Address given by Mugisa Isingoma, UFPPS convener, to the launch event of Tearfund’s report ‘Silent No More: The untapped potential of the church in addressing sexual violence’ at Lambeth Palace, London, on 21 March 2011
1. Violence against women
Violence against women and girls is one of the adverse consequences of the war in our country, the Democratic Republic of the Congo. It has become a terrifying weapon of war used by all combatants from armed rebel movements to the government troops. This violence is centralized in insecure areas located in the east of the country. According a report by the UN High Commissioner for Refugees, the number of women raped in 2010 is estimated at 15,000.
Having maintained enormous silence about this situation, it is only since February 2011 that the Congolese government ruled on certain rape cases in South Kivu via a military tribunal. Despite this action, people remain skeptical about the effectiveness of such decisions as an air of impunity continues to characterize the Congolese justice system’s response to the perpetrators of these war atrocities. The UN force in the Congo, the MONUSCO, is charged with other aspects of security and does not provide security to women who face sexual violence from armed men.
Our fear is that if legal action is not considered an effective response against those involved in this kind of violence, then it may become common practice to see a culture of dehumanization for women. However, if women in local societies lose their dignity, it is traditionally held that the family will also be destroyed. In our context, rape perpetrated against a woman, a mother or a daughter, generates many negative consequences, not only for her family but also society as a whole. A raped woman is a victim of scorn from her husband and his community. Divorce and stigma can easily follow. Further, the trauma a mother who has experienced rape faces also has considerable negative impacts on her children.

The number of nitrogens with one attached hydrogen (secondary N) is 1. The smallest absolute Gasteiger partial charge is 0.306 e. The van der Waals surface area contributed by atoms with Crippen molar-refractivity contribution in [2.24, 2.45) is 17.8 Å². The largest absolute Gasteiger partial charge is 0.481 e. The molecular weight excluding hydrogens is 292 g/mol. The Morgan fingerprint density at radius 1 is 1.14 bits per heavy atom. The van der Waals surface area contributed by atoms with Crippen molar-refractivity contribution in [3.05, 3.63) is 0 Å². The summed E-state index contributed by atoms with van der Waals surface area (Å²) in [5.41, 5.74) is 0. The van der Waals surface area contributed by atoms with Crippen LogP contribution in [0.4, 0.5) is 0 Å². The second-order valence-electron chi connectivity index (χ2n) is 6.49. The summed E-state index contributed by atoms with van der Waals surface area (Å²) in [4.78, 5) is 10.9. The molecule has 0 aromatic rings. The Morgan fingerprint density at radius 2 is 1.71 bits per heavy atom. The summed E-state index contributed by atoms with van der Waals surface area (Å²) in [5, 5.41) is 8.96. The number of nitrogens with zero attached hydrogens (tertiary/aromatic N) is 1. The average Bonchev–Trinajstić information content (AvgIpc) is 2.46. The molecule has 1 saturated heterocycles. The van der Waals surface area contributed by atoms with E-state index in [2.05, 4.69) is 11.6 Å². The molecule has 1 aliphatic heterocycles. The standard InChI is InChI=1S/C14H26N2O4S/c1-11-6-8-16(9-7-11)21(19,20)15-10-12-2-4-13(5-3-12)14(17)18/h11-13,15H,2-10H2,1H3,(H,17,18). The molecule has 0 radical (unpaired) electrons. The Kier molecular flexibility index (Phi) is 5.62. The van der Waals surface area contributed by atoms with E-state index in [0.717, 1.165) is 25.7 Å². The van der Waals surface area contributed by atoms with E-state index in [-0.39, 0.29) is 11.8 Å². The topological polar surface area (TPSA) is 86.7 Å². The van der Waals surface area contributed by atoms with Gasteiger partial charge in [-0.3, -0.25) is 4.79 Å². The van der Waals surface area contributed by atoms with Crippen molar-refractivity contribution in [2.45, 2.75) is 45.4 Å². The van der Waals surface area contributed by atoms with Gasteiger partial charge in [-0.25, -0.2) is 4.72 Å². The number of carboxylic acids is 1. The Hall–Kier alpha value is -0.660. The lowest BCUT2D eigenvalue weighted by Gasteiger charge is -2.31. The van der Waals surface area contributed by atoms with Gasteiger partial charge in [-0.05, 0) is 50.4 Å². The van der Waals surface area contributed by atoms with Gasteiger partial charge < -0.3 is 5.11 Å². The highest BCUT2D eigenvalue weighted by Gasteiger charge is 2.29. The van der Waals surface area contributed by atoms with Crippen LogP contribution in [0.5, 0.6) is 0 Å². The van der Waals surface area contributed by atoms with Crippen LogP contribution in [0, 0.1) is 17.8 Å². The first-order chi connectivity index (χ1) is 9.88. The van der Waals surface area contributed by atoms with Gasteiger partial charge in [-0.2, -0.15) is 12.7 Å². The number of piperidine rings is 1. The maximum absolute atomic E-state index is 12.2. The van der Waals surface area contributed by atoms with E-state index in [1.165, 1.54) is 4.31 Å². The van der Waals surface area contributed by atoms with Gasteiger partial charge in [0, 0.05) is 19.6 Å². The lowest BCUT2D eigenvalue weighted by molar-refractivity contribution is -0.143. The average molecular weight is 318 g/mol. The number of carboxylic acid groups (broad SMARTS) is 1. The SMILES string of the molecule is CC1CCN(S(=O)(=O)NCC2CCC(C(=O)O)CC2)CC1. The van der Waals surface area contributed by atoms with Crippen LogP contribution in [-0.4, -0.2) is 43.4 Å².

2. The Church’s Initiative
After having seen the bitterness and suffering of women and girl survivors of rape, the Anglican Church of Congo began an initiative to establish an association of women known as UFPPS (Women's Union for the Advancement of Social Peace) that since 2006, working with the Mothers' Union, is addressing the suffering of women and girls caused by both rape and displacement.
UFPPS is working to support several aspects of women survivors’ lives, namely: prevention, treatment of trauma and fighting stigma via a program of social integration. In this department, as in all departments of the dioceses of Eastern Congo people are working together to rehabilitate the troubled spirit of Congolese women and give them hope for life.
The Anglican Church of Congo through its various diocesan departments is working constantly to eradicate this phenomenon linked to war atrocities especially in eastern areas.
To prevent violence, the church has adopted a program of evangelization. By evangelizing the Word of God mentally and spiritually transforms the whole community, including rapists.
Because the church can only give limited material support to women survivors of rape and affected families, it looks much more at pastoral care activities. For example:
In the parishes within the Dioceses of Boga, Bukavu and Katanga, there is a special ministry for married couples who learn how to put into practice the Christian beliefs of forgiveness in marriage and child rearing.
In all the dioceses, bishops have the responsibility to educate pastors about the pastoral care of rape survivors in collaboration with their husbands and their relatives. They also participate actively in the ministries of UFPPS and the Mother’s Union and encourage meetings where women have a space to share and support one another as they cope with the emotional and psychological impacts of rape.
In Anglican secondary schools, a program has been initiated to mobilize youth to fight against the general culture of violence and against the spread of the HIV/AIDS which threatens them and future generations.
In addition to advocacy, we also promote:
The church also gives material assistance to our members who are victims to support their social reintegration. For example, we support:
We are currently facing the following challenges in our work :
4. Draft Recommendations